One of the short-comings with using WordPress is that it does not provide an easy, built-in way to include metadata for your web page descriptions and keywords (and rightfully so). Why Not? The reason is simply that WordPress cannot read your mind. I know it’s hard to believe when you consider what you can do with wordpress, but it’s true. The issue with Description and Keyword page metadata is that, to be truely effective, it should be created toÂ describe the content found on each individual page. It’s how search engines like google determine how to categorize and index each page. Now, there are some SEO “experts” who will argue that this information is not very relevant anymore, and I do agree with that for the most part, but there are still SEO benefits to including this metadata vs. not including it at all.
I’ve been giving this some thought lately and developed a couple ideas of how to add these features into a wordpress site without too much difficulty. A bulb went off in a moment clarity when I started to think about using the Custom Fields to store page specific metadata. I was evenÂ naiveÂ enough to think I was on to something new (should have known better) but as I started researching some ideas, I realized there were others already doing similar things. Oh well, a minor detail. I took my own approach to the idea anyway, if for no other reason than a learning exercise. Ultimately, this could be added as a premium feature to any custom theme using a couple hooks and some custom theme options magic.
Wikis are great for sharing, documenting and archiving information. We Recently launched one for our company’s intranet to improve communication and allow better collaboration. Because wikis are intended to be an open platform to promote communication and collaboration equally across the organization, we try to encourage everyone to contribute. Unfortunately, I quickly learned that people can have different ideas regarding good page format, or may not know how to properly format a page at all. This can quidkly lead to mess of unruly pages that are difficult to read and navigate. So, I put together a list of five tips that I thought would help make formating wiki page content a little easier and make the pages less challanging to read and navigate.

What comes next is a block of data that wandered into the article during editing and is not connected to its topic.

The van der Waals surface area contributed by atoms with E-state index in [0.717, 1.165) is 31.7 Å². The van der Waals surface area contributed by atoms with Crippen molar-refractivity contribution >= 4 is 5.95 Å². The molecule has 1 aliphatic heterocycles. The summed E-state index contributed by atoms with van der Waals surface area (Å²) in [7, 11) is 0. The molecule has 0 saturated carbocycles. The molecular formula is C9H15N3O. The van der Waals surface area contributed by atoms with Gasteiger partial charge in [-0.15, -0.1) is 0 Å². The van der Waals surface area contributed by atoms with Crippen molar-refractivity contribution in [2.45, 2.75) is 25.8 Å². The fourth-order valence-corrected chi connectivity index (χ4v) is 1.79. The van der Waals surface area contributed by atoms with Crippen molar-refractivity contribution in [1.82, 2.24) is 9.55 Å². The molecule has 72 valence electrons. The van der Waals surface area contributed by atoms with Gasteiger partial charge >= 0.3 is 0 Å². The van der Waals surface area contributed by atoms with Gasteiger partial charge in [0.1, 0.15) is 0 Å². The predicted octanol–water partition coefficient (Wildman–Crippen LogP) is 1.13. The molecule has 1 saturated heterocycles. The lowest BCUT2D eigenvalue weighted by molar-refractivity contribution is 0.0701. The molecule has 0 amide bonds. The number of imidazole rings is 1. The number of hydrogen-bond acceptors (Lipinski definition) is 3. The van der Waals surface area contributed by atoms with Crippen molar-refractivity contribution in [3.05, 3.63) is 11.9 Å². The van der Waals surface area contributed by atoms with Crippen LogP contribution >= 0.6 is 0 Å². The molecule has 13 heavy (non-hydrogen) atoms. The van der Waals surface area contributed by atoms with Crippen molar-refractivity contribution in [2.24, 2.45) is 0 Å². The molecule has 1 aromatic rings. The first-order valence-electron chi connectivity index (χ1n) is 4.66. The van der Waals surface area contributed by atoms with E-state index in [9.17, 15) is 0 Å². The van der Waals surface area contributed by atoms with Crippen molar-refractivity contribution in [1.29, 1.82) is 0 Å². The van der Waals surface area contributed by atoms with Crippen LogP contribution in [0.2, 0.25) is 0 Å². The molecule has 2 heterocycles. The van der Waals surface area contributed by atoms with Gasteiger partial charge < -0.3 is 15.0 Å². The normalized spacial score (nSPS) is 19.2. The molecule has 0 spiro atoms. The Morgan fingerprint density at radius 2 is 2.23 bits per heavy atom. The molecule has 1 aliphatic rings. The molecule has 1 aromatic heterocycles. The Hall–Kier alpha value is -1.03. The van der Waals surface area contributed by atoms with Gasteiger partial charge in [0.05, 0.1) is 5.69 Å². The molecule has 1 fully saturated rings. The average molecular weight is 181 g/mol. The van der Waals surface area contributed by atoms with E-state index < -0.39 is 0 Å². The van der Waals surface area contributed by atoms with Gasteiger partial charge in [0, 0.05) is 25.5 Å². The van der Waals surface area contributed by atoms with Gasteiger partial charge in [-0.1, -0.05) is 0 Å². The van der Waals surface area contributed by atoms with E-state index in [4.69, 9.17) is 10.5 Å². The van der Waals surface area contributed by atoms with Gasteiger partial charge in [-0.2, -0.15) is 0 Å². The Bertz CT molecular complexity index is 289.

When creating a new page, or editing an existing one, keep these tips in mind.
Say No To Word: Unless the wiki has a built-in feature to deal gracefully with Microsoft Word syntax, Please Please Please…avoid copy-and-paste from word documents. Word documents create ugly HTML syntax that is difficult to edit and manage within the wiki (or any wysiwyg or web editor for that matter). It also creates pages that are structurally difficult to read and navigate without additional formatting and editing. As an alternative, save word documents as Rich Text Files, or plain text files then copy-and-paste into the wiki from there, then edit and format the content in the wiki using the wiki editing tools.
Use Headers and sub-headers: Add headers and sub-headers when appropriate to organize your content on the wiki page. Using headers will not only help to visually separate each important section of your page, but they will also auto-create a page index or TOC (Table of contents) making it easy for users to find and navigate page content.
Making The list: Use Ordered (numbered) lists and Unordered (bulleted) lists when creating lists of items. This makes each item in a list easy to identify and improves readability.
Use An Opening Introduction:If your creating a new wiki page, always try include some information in a small paragraph at the top of each page describing what the content is about, and how it can be used. It is also helpful to include a small description below each heading and sub-heading as well. This helps readers to quickly identify the content and how it can be used.
Can I Quote You On That? : Provide citations and supporting links to references when possible. Besides giving credit where credit is due, citations allows readers to confirm the validity of your input and lead them to additional sources of reference.
Do you have any other tips? Please leave a comment and share them here.